Over the past 10-15 years, there has been a convergence of neuroscience, engineering and the increasing availability of fast and inexpensive computer processing, which has led to the emergence of the field of motor neuroprosthetics as a practical reality for people with severe motor disability. A motor neuroprosthetic device, also known as a Brain Computer Interface, or BCI, is a device that can monitor and decode the electrical language of the user's thoughts and convert that information into some type of overt machine control (e.g., controlling a cursor on a screen or moving a robotic arm). Recent experiments over the past 5 years have produced impressive demonstrations in animal and human subjects in which overt computer control has been accomplished with brain signals alone. This type of technology holds immense promise for people with such diseases as spinal cord injury, stroke and neuromuscular disorders. It may allow disabled individuals to more substantially and meaningfully communicate and interact with their environments. In the past 5 years, it has emerged as a practical clinical alternative to more classic methods of single neuron- and electroencephalographic (EEG)-based systems. ECoG is a very promising intermediate BCI modality because it has higher spatial resolution, better signal-to-noise ratio, wider frequency range, and fewer training requirements than scalp-recorded EEG, and at the same time has lower technical difficulty, lower clinical risk, and probably superior long-term stability than intracortical single-neuron recording. The notable advantages of ECoG as a neuroprosthetic platform also provide superior spatial and temporal resolution in understanding human cortical physiology. This has allowed for an advanced understanding of human cognition and motor processing beyond classic motor intentions. Recent findings in ipsilateral premotor regions, prefrontal areas and language cortex demonstrate additional neuronal networks and features that may be amenable for utilization for a highly functional Brain Computer Interface (BCI) in the future.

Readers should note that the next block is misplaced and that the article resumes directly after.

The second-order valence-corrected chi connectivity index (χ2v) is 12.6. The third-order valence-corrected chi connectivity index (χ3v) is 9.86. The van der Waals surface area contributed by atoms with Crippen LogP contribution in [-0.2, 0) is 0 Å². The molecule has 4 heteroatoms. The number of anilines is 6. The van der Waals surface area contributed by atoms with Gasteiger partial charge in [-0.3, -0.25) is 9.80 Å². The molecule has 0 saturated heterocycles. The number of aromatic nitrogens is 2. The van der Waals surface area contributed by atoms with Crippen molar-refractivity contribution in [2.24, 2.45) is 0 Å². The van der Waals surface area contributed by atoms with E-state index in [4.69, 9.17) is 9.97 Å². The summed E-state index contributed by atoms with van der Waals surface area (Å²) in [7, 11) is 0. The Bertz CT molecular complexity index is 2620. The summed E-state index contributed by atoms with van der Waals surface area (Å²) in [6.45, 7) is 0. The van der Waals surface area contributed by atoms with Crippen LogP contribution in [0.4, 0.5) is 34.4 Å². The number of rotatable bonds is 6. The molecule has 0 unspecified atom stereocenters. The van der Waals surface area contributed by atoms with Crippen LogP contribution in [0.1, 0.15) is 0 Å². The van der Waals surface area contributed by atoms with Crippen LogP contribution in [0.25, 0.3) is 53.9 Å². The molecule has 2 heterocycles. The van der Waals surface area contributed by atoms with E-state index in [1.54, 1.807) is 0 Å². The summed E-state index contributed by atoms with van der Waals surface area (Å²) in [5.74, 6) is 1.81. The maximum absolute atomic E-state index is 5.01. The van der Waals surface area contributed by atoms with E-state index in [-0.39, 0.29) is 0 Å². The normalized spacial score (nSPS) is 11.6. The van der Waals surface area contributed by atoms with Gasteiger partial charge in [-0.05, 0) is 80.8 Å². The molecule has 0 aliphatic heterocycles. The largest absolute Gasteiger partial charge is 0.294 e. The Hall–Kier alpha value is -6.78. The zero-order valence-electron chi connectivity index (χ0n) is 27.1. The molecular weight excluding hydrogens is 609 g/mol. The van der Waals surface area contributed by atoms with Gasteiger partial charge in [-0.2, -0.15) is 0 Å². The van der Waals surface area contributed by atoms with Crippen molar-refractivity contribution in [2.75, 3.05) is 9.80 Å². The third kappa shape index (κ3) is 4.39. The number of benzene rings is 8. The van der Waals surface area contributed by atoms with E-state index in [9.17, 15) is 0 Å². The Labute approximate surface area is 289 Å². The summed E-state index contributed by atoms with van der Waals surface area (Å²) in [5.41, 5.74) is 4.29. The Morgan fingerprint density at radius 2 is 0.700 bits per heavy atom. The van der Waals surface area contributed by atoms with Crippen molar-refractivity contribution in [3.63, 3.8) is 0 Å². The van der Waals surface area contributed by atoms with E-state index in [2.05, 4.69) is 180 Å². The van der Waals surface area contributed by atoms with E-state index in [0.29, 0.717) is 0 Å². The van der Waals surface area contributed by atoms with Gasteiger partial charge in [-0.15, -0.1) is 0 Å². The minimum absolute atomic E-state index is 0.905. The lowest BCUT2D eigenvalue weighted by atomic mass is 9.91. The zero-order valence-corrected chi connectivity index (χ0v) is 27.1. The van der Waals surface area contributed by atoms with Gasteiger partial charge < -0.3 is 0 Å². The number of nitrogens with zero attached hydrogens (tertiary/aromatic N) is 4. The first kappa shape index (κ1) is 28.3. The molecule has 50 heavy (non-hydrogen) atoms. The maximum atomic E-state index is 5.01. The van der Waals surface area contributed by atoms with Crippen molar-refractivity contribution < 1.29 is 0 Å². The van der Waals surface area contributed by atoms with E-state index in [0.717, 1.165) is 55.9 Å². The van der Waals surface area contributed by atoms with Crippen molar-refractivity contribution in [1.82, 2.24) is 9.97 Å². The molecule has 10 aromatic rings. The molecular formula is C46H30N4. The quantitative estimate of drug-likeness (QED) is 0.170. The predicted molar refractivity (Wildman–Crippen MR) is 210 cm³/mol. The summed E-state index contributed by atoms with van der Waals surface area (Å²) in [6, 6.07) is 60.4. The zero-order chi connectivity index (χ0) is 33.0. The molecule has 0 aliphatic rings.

Eric Leuthardt, MD, director of the Center for Innovation in Neuroscience and Technology, is interviewed on the “Evolution of Brain Computer Interfaces” for a podcast produced by the journal Neurosurgical Focus.